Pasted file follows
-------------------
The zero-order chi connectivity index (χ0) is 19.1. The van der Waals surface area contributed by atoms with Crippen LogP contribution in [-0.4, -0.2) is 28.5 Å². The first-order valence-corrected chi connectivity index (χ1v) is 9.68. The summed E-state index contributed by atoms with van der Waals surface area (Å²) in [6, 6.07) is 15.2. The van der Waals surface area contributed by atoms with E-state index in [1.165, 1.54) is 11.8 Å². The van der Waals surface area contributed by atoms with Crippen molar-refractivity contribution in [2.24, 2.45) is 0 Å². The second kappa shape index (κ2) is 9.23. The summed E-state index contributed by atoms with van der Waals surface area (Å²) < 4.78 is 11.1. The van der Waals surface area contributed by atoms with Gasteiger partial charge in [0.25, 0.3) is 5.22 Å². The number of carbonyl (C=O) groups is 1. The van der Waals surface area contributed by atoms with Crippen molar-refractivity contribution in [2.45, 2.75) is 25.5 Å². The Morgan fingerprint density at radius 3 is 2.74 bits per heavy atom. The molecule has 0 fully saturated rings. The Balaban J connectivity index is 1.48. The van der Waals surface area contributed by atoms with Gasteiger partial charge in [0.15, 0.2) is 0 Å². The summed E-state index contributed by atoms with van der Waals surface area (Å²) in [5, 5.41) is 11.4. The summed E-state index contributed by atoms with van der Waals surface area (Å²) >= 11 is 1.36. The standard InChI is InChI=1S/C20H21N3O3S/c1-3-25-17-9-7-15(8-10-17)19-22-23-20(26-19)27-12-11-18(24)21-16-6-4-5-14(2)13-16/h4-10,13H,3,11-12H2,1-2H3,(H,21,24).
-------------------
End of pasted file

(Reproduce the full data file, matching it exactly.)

The zero-order chi connectivity index (χ0) is 19.1. The van der Waals surface area contributed by atoms with Crippen LogP contribution in [-0.4, -0.2) is 28.5 Å². The first-order valence-corrected chi connectivity index (χ1v) is 9.68. The summed E-state index contributed by atoms with van der Waals surface area (Å²) in [6, 6.07) is 15.2. The van der Waals surface area contributed by atoms with E-state index in [1.165, 1.54) is 11.8 Å². The van der Waals surface area contributed by atoms with Crippen molar-refractivity contribution in [2.24, 2.45) is 0 Å². The second kappa shape index (κ2) is 9.23. The summed E-state index contributed by atoms with van der Waals surface area (Å²) < 4.78 is 11.1. The van der Waals surface area contributed by atoms with Gasteiger partial charge in [0.25, 0.3) is 5.22 Å². The number of carbonyl (C=O) groups is 1. The van der Waals surface area contributed by atoms with Crippen molar-refractivity contribution in [2.45, 2.75) is 25.5 Å². The Morgan fingerprint density at radius 3 is 2.74 bits per heavy atom. The molecule has 0 fully saturated rings. The Balaban J connectivity index is 1.48. The van der Waals surface area contributed by atoms with Gasteiger partial charge in [0.15, 0.2) is 0 Å². The summed E-state index contributed by atoms with van der Waals surface area (Å²) in [5, 5.41) is 11.4. The summed E-state index contributed by atoms with van der Waals surface area (Å²) >= 11 is 1.36. The standard InChI is InChI=1S/C20H21N3O3S/c1-3-25-17-9-7-15(8-10-17)19-22-23-20(26-19)27-12-11-18(24)21-16-6-4-5-14(2)13-16/h4-10,13H,3,11-12H2,1-2H3,(H,21,24).